Labelling the Thoughts

For the average person we could say that the mind is in nearly perceptual motion.  Samael Aun Weor says, “Unfortunately, the mind lives with an incessant chatter; it is not quiet for a single instant.”  If we learn to understand the functionalism of the mind, we can begin to realise how we have let it come to dominate us.  The chattery mind is noticeable during meditation, but perhaps without us even knowing it, it chatters along all day.  Those of us who don’t fall asleep the minute our head hits the pillow often realise how endless our mind chatter is, sometimes serving to keep us up when we’d prefer to sleep.

A practice we can do in meditation is to label our thoughts.  This exercise brings clearer attention to the way our mind operates.

Some of the major functions of the mind are to remember, analyse, compare and conceptualise.  Due to our dualistic nature and the way we have been conditioned, we tend to polarise the function of the mind in several ways.  These include:

  • Past and Future
  • Good and Bad
  • Like and Dislike

For this practice, we start with serene observation of the mind.  We observe that part of us is attentive to the practice, the “observer,” and part of us is thinking the thoughts, “the observed.”  We notice each time a thought arises and choose not to follow it into a string of associated thoughts.  If we do let the thoughts take us away, when we notice it we simply bring ourself back to realising we are observing the thoughts.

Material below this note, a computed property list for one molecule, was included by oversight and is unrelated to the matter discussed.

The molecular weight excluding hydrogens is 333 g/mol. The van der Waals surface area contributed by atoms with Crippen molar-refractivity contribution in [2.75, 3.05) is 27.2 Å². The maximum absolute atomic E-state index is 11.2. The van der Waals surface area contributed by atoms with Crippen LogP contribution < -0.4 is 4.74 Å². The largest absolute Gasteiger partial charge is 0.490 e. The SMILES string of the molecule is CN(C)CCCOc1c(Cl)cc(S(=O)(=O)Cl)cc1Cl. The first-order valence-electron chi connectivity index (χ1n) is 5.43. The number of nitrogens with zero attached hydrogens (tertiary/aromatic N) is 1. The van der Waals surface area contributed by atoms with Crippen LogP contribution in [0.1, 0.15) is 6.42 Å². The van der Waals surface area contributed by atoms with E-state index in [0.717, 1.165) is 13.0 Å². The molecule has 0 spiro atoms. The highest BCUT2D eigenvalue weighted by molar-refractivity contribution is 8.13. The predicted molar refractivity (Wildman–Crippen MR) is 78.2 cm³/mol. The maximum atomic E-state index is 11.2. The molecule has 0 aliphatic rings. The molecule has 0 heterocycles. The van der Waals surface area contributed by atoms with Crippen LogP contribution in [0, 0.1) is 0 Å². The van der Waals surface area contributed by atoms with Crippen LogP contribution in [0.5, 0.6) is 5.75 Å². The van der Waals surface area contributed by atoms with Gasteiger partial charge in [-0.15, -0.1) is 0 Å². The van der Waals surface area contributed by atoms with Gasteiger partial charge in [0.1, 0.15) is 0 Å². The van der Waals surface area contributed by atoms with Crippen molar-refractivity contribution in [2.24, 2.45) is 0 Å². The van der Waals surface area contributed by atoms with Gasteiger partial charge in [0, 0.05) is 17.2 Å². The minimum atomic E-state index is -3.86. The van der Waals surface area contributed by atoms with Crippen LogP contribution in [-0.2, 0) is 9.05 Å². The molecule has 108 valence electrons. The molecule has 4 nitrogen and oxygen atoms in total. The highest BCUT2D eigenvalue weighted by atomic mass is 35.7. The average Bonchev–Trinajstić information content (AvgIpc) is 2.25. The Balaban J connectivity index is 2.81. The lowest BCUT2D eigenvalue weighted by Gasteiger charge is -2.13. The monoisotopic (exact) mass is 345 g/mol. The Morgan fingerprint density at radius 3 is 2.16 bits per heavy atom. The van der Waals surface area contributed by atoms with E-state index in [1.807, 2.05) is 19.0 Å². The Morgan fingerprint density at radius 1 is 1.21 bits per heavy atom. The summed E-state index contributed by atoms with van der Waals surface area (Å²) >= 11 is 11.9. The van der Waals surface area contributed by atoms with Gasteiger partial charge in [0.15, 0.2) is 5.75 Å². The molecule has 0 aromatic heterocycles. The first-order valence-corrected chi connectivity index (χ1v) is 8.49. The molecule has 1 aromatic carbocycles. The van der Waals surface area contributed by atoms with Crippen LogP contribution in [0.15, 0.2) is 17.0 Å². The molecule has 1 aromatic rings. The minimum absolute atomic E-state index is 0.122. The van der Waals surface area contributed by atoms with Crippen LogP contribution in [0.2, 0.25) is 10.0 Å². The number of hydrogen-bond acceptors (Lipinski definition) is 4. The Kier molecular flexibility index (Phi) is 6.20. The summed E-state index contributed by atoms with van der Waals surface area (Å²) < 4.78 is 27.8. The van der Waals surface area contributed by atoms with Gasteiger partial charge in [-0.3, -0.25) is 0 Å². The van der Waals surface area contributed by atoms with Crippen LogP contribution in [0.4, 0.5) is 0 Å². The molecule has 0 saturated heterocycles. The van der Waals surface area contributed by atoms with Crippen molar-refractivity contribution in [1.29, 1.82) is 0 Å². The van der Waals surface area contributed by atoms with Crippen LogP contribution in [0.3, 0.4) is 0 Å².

During serene observation, we can elect to label the thoughts.  Perhaps we could start with simply labelling them as past, present or future.  A thought about an argument we had earlier this afternoon, is in the past. A thought about how our foot is asleep due to the meditation posture, is in the present.  A thought about what we will pick up at the grocery store later today, is in the future.  We may find we spend more time in one of these areas than another.  This is a clue to our conditioned thinking which forms the foundation of our personality and the driving force for much of our mind chatter.

I went on a trip one time and while staying friends I found a major emphasis in these people’s life was the past.  Conversations were filled with reminiscing on old times.  Photo albums filled the shelves.  Baby pictures abounded on the walls.  For these folks a huge value was placed on the past.  In the next home I stayed in the conversation was imbued with future-focused topics.  We spoke of the dates of upcoming workshops, long-term dreams of success in the future, new projects just on the horizon, and so on.  I found the contrast between the general psychology of the people in these homes to be interesting and was lead to evaluate what tendencies I have in my own mind.

A personality that lives in the moment is one that appreciates the moment.  It doesn’t mean that there is a lack of appreciation of the past or no plan for the future, it simply means that the consciousness is not preoccupied with or attached to the past or future in a way that makes one forget about the present.  Order and aesthetics make the moment enjoyable.  Listening to and appreciating those who are around us is being in the moment.  Finding the fullness of life in each and every second is living in the moment.

Also in our meditation practice, we can label our thoughts as good or bad, and like or dislike.  We get clues to the nature of our mind and what drives us to think the way we do by labelling in this way.  You may be amazed at what you find out about yourself.

None of this is about judging ourselves.  It’s all about observing and becoming aware.

Happiness.

Helen

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